It is the second to last day of the trout season here in Wisconsin. Before I hit the stream. I stop at the fly shop in Viroqua and ask the kid behind the counter which flies are working. He looks up from his laptop and says—without hesitation—“Pink grasshoppers.”
I raise my eyebrows. “Pink?”
“Yeah. Here, let me show you.” He comes out from behind the counter and points to the shop’s selection of pink grasshoppers, neatly organized by size in four little cubbyholes, two cubbies for size 14, and two for size 12. I thank him and he heads back behind the counter. I grab one and look at it carefully. Yep, it’s pink foam on the underside, tan and orange foam on top, with black and tan rubber legs that quiver in the air as I turn the fly this way and that. Little black eyes, too. Very cute.
I am skeptical.
Just then a bearded guy wearing wet waders crashes into the shop and says, “Excuse me.” I move out of his way as he sticks his big fingers into a size 12 pink grasshopper cubby and takes out a big gob of the flies.
I look at the now-almost-empty cubby. “So those things really work, huh?”
He grins and nods enthusiastically as he walks to the counter. Over his shoulder he says, “Yup. I like the bigger ones because the little fish tend not to take those as much as the size 14’s.” The kid rings him up and he is gone.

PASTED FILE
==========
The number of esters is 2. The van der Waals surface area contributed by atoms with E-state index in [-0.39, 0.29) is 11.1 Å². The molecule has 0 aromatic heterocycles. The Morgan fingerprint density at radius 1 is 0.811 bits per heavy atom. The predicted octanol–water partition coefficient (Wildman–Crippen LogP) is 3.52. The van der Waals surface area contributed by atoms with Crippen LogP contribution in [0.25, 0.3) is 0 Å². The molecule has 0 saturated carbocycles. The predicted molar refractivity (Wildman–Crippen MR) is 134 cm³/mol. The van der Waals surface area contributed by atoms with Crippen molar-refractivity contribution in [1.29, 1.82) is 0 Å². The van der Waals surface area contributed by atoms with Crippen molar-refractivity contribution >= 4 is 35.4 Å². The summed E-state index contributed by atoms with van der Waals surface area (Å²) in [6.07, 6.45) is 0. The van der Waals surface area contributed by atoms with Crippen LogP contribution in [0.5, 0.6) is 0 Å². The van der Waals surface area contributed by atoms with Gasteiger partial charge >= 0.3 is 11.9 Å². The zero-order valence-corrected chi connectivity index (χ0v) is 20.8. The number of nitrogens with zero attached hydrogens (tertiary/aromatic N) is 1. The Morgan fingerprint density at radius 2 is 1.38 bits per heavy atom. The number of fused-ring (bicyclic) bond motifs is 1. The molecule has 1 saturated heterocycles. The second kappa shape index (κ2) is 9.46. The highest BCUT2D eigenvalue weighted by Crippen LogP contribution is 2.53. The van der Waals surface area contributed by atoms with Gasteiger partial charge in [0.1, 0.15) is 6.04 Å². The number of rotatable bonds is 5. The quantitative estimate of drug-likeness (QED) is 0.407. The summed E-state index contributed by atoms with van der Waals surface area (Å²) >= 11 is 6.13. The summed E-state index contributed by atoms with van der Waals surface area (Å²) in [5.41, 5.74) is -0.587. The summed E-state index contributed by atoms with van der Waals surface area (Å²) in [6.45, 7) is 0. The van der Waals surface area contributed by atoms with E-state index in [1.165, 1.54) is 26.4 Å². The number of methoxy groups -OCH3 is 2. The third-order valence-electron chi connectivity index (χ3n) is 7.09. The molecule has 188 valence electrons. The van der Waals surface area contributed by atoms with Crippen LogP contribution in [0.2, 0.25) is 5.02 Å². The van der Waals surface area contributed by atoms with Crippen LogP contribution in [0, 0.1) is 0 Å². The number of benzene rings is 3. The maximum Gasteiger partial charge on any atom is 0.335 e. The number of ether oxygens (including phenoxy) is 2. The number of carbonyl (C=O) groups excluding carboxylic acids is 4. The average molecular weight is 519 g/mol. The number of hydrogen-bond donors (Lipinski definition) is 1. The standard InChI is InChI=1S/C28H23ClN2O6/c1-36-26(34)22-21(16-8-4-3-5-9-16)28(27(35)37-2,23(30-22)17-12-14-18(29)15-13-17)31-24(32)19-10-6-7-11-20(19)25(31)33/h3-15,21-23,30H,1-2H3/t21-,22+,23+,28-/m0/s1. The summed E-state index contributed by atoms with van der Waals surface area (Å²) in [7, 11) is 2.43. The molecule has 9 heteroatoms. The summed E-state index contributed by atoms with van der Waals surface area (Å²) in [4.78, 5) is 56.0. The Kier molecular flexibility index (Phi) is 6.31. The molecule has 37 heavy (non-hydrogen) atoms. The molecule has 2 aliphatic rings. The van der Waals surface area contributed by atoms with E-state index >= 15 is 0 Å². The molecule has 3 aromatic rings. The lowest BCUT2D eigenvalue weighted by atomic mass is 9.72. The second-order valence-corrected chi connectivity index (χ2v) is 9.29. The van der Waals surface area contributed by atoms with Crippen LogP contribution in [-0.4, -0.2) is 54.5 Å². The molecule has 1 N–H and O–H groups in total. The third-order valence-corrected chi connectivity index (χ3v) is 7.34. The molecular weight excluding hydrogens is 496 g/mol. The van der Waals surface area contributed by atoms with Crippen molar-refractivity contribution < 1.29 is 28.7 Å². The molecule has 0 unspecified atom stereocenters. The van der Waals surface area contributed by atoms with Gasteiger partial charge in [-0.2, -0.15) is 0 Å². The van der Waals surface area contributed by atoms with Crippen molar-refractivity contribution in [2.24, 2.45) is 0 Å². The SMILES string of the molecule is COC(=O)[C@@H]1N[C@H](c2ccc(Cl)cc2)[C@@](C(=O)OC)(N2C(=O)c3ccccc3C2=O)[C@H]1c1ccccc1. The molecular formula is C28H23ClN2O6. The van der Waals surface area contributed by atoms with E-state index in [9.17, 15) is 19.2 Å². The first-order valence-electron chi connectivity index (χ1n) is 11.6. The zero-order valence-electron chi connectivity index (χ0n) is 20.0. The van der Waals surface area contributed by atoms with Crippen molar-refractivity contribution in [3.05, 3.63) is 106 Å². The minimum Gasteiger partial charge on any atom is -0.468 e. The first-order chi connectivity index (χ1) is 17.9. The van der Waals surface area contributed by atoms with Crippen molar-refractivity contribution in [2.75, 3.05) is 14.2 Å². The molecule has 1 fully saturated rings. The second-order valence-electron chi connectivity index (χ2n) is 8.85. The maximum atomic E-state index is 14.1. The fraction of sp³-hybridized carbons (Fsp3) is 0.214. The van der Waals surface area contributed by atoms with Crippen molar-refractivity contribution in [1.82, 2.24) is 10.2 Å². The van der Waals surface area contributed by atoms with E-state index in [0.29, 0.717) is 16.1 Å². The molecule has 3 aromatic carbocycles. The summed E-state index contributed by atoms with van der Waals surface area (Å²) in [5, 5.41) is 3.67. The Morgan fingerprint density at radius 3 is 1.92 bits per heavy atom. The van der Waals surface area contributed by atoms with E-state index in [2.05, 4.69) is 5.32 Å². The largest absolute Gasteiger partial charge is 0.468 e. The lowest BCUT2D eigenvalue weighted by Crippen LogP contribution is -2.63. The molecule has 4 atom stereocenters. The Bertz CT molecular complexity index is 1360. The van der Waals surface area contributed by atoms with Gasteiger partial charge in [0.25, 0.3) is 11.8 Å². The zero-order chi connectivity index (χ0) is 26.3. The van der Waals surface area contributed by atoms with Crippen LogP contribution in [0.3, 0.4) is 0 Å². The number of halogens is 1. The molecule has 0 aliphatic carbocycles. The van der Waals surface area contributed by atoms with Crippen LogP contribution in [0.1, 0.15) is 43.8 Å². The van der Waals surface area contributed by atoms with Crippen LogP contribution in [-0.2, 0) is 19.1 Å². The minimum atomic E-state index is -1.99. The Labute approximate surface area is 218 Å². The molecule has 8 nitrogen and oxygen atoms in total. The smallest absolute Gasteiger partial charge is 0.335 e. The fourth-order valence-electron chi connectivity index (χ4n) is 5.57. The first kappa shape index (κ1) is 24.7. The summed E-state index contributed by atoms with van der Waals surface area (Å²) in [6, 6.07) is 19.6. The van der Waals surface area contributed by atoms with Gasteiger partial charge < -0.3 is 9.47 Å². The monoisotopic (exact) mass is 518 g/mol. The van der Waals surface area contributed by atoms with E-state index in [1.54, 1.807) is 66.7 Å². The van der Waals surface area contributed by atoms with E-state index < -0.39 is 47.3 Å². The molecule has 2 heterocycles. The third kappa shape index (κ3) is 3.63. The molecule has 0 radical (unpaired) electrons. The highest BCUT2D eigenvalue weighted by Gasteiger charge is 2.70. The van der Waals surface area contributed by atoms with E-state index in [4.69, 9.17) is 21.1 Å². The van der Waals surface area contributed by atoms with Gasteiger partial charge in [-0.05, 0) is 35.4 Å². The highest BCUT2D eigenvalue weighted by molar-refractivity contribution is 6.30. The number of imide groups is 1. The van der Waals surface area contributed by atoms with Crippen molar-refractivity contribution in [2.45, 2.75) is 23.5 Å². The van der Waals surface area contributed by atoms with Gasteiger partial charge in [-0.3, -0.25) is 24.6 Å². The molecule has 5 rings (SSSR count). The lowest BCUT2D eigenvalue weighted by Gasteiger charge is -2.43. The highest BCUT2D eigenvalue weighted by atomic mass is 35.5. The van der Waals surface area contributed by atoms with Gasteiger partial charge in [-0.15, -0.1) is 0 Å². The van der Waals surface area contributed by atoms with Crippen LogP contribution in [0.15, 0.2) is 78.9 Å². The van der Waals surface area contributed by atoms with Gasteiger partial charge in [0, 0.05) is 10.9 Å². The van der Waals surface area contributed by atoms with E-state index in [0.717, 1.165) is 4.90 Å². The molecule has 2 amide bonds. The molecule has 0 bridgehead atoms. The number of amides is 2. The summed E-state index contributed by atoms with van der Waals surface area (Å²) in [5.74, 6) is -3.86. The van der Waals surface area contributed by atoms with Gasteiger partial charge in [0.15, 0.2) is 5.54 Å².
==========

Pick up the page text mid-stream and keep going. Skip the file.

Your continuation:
Ten minutes later I am streamside and tie on a brand new pink grasshopper, size 12.
Sure enough, on my first cast (that actually goes where I want it to) there’s a noisy splash and moments later I’m holding a pretty little brown trout with a pink grasshopper sticking out of its mouth.
Well, this is exceptionally cool.
And so it goes for three hours as I work my way up this tiny little spring creek on a gorgeous Sunday afternoon. This is way better than mowing the lawn. This is even better than watching football.
I’m not sure how many fish I caught; quite a few. And I caught all of them on the same pink grasshopper that I tied on at the beginning of the day.
Who’d a thunk?